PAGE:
NOGUCHI: Brown soothes her co-worker with the words that had helped her - you're loved; you're needed. She called a therapist, then eased him into medical leave.

BROWN: I wasn't going to lose him, if I could help.

NOGUCHI: That must've been so hard.

BROWN: It was horrible - horrible.

NOGUCHI: You're sort of getting teary-eyed.

BROWN: Yeah. Yeah (laughter).

NOGUCHI: I - you want to talk about what you're feeling?

BROWN: I guess joy. I'm happy that I'm here, happy that he's still here.

NOGUCHI: Remarkably, over her 31 years in construction, Brown says she's endured three co-worker suicides. Each case rocked everyone around them. But at the time, she says, the topic was never up for discussion.

BROWN: Was not talked about.

NOGUCHI: It wasn't talked about?

BROWN: It wasn't talked about. It was 20 years ago. It wasn't talked about.

NOGUCHI: Fast-forward to today; it's the polar opposite. Here, mental health is highlighted two to three times a week during what RK calls toolbox talks.

UNIDENTIFIED PERSON #1: OK, now reach this guy up.

NOGUCHI: Before every shift, workers gather for stretching and announcements.

UNIDENTIFIED PERSON #2: Bring it in, guys.

NOGUCHI: One recent morning, about 60 men in neon safety vests encircle superintendent Nate Lewis.

NATE LEWIS: How many of you guys here have heard this talk before about mental health and awareness on the site?

NOGUCHI: Moments earlier, Lewis told me about his own depressive and suicidal episodes two years ago. He pushed himself to work 80 hours a week to provide for a growing family. Those pressures turned to panic and anxiety attacks. As a supervisor, he says he feels sharing his story with the crew is especially important. But it isn't easy. His hands and legs visibly quiver.

LEWIS: Sorry. I'm a little nervous. I don't get nervous too much. But...

NOGUCHI: Lewis tells them he sought therapy and turned a corner. He then opens the floor. From behind him, a normally soft-spoken man walks toward the circle.

CALFORD: So a lot of you guys probably don't know who I am. My name's Calford.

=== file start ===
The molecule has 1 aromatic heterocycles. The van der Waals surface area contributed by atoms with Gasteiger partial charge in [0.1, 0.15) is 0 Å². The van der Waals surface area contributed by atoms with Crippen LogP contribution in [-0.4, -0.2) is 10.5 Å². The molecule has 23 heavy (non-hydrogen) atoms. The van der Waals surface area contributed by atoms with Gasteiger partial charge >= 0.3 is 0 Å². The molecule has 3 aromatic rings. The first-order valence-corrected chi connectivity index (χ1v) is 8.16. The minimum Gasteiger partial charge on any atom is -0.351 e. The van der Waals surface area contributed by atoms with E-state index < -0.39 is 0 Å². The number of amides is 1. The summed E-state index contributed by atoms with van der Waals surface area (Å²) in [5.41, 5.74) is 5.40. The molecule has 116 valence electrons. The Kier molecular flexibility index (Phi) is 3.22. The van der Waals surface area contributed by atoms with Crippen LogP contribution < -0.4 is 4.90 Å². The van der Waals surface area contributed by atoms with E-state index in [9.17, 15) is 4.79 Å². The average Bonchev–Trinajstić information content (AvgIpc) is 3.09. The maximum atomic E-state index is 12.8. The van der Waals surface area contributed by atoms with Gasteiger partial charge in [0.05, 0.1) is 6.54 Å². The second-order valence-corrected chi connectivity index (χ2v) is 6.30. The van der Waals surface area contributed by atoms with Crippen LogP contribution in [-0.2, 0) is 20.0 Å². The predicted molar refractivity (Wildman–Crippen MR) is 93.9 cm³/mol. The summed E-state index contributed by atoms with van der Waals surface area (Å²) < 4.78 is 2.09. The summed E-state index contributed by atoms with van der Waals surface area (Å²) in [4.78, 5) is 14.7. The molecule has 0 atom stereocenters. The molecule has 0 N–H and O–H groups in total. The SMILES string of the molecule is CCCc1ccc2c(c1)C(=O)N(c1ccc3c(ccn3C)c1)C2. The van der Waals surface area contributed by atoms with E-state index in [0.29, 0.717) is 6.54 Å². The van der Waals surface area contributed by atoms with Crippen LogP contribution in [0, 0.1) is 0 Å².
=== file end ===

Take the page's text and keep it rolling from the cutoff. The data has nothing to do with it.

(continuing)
NOGUCHI: Cal, as he's known, looks terrified. He apologizes for being nervous, then forges on.

CALFORD: I have a suicidal past myself. I dealt maybe six years of, you know, attempting to take my life. The last time that happened was last year in July.

NOGUCHI: From his bed at the hospital, he says he wondered what kept him coming back to a death wish.

CALFORD: Why did this keep happening, you know? Like, what's my problem? And I ended up figuring out, while talking to the therapist, that my problem was I'm not being open about myself and, you know, about my feelings and my struggles.

NOGUCHI: Struggles like being openly gay and, at times, unwelcome in the construction industry and not wanting to be judged for feeling depressed. But opening up, he says, let some light shine through.

CALFORD: The last year of my life has been one of the happiest years I've ever experienced as an adult.

NOGUCHI: That's why he's speaking today, he says, so that anyone suffering might also rediscover hope by talking.

CALFORD: That's all I got to say.

(APPLAUSE)

NOGUCHI: As he regains composure, the young man is met with the bear hugs of his fellow construction workers.

Yuki Noguchi, NPR News, Salt Lake City, Utah.

(SOUNDBITE OF THIS IS A PROCESS OF A STILL LIFE'S "ALL MY BLESSINGS ARE A CURSE")

KING: If you are in a crisis or you know someone who is, please call the Suicide Prevention Lifeline. They're at 1-800-273-8255.

(SOUNDBITE OF THIS IS A PROCESS OF A STILL LIFE'S "ALL MY BLESSINGS ARE A CURSE") Transcript provided by NPR, Copyright NPR.